Tuesday, April 12, 2011

Writing Love and Saying Goodbye

Sometimes you come across a question like this out in the internet: Why do you write?

It's not a trick question and there are several possible answers. I think the question is meant to be more introspective than anything, allowing a writer to take stock of their priorities and to realize what motivates them.

Like thousands of other people, I fell in love with storytelling and writing as a child. There's nothing special or even remarkable about that. Children are taught and influenced heavily by stories. Growing up, I had vague notions of attempting to publish someday. It wasn't a driving force for me though. I loved the storytelling process. I have suffered from insomnia since a young age and rather than make a big deal out of it, I found a way to take care of the issue on my own. I make up stories at night to silence all the other voices in my head and allow me to relax and fall asleep. I've always loved to read. I love to watch movies. I love talking with other people and hearing the stories of their lives. I love the way stories affect my emotions, my thought processes, and especially when I can find the hidden subtext or theme within them. Yes, I even like morality plays and stories with obvious or hidden morals to them.

So I didn't put a lot of pressure on myself as I wrote during my childhood and teen years. I explored, experimented, and had a lot of fun. I kept an index card file of my ideas, had official notebooks where I listed my titles, and took great pleasure in putting a check mark beside each title I'd completed a draft for. My writing was prolific. I'd get up earlier than anyone else in my family to enjoy the quiet in order to write. I think I spent more of my free time writing than in pursuing anything else. I loved the writing process.

Zooming ahead to today, I'm getting ready to file away the manuscript I've labored over for the past five years. I'd written the first draft back when I was seventeen, completed a second draft months later and even started a third before I needed a break and went on to work on other stories. The serious contemplation of publication hit me five years ago. I pulled out my title list and chose the story I thought would work best to break into the publishing process with. I started my research into the industry while working on the latest few drafts of the story. Quickly I realized that my two book idea wouldn't work. There was such a creature as word count limit. I'd have to chop my two books into four. That isn't easy. Then I discovered my first book would have to work as a standalone if I wanted the chance to publish the other books that would finish the story. Okay, I would work hard to do that.

I studied, I read up on craft and guidelines, I wrote and rewrote, outlined, and slaved over the first half of the original book to make it a separate and standalone entity. It grew into a monster. It needed necessary filler in places to make a standalone plot work but the characters which were allowed to be enlarged and the subplots that came into being threatened the main line of the story. I stubbornly held on and kept at it. What was the point of all this time and effort if this wasn't to be my first published book?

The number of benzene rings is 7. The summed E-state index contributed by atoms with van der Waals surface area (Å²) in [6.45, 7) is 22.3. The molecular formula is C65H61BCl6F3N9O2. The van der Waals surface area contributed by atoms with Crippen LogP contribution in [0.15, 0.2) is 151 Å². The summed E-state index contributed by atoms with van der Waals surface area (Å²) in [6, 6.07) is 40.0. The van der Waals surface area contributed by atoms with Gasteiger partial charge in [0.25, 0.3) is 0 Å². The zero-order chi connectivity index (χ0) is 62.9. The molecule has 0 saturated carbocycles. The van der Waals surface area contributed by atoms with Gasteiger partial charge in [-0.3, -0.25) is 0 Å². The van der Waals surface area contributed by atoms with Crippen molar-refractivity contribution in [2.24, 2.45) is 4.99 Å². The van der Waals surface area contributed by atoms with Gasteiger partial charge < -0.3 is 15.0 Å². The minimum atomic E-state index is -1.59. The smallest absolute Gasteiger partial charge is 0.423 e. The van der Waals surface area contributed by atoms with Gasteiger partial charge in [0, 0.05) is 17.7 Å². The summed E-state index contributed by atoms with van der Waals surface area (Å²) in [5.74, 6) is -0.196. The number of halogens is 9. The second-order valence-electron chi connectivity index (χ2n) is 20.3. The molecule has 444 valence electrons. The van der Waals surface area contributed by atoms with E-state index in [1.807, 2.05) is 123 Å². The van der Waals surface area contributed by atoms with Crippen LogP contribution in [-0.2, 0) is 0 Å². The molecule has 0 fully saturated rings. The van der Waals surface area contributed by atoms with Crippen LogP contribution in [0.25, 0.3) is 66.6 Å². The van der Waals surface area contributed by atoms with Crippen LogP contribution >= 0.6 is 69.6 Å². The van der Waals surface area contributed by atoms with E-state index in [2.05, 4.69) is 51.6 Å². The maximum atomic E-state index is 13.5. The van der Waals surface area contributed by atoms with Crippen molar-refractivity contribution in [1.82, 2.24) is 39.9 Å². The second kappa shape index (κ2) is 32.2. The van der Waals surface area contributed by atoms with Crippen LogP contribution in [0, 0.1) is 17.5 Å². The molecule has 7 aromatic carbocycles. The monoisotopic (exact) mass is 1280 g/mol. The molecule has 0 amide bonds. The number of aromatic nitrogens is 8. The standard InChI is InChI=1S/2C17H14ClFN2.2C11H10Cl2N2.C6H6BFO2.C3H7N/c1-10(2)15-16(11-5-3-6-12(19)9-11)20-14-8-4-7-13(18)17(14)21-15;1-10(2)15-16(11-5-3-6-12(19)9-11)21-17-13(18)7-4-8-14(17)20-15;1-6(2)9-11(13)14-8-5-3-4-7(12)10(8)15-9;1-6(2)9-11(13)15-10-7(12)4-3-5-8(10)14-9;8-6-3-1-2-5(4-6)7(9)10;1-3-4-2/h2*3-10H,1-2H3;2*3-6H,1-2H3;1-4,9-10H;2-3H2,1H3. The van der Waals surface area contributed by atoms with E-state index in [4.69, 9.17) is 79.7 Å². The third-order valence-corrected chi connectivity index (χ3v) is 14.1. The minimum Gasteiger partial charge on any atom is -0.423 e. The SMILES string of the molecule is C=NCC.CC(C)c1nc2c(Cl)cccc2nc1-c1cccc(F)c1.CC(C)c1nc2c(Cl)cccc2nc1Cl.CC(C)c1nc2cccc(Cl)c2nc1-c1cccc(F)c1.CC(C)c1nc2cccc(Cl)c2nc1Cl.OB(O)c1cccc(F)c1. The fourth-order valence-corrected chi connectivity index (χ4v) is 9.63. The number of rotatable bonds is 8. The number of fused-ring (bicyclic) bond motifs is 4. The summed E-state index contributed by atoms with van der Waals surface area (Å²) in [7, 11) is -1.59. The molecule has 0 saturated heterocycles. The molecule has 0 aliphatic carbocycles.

This book, it turns out, was my learning book. I can smile with relief now as I prepare to file it away. The beast grew too frustrating towards the end and many days I didn't even want to look at it. All the time and effort put into it certainly wasn't wasted. I've learned a lot, especially about my weak points. I also learned that I'd grown to despise the writing process rather than love it, and no one should continue with a book if it makes them hate writing.

Maybe someday down the road I'll unearth this story again along with the original, sit down, strip away the two characters who took it over (even though they are favorites with my beta readers) and take the time to approach the story from its founding viewpoints. I'll dismantle huge chunks of plot and subplot without cringing. Or, I may just read through the story and feel the echo of my relief when I decided I was done with it.

I'm going to take a week or two break from writing. My internal editor needs time to power down. I've got a manuscript to critique for someone else, two books to read before they're due back at the library, and I want to take the time to read through some of my other completed story drafts. I have nineteen to choose from. Or I might rekindle my interest in one of the half completed stories. Who knows? I need to get my love for writing back. Focusing too much on publication and revision killed the experience for me and it showed.

My questions for you this week: have you ever filed away or trunked a novel? How hard was it for you realize it wasn't going to be the one? Do you use a filing system for ideas or stories?

1 comment:

  1. I did that with the first novel I ever wrote. I buried it almost three years ago, but hey I love zombies so it got resurrected into that WIP I shared with you last summer. But since I'm neurotic, I just had to change it again. It's now the very one I'm working on right now.

    Sometimes, breaks are necessary. Sometimes it's good to pursue other ideas. It's a bit like dating--get some space, find out what you really want to do, and if it's meant to be, the two of you will get reunited eventually.

    Lame metaphor, I know. LOL.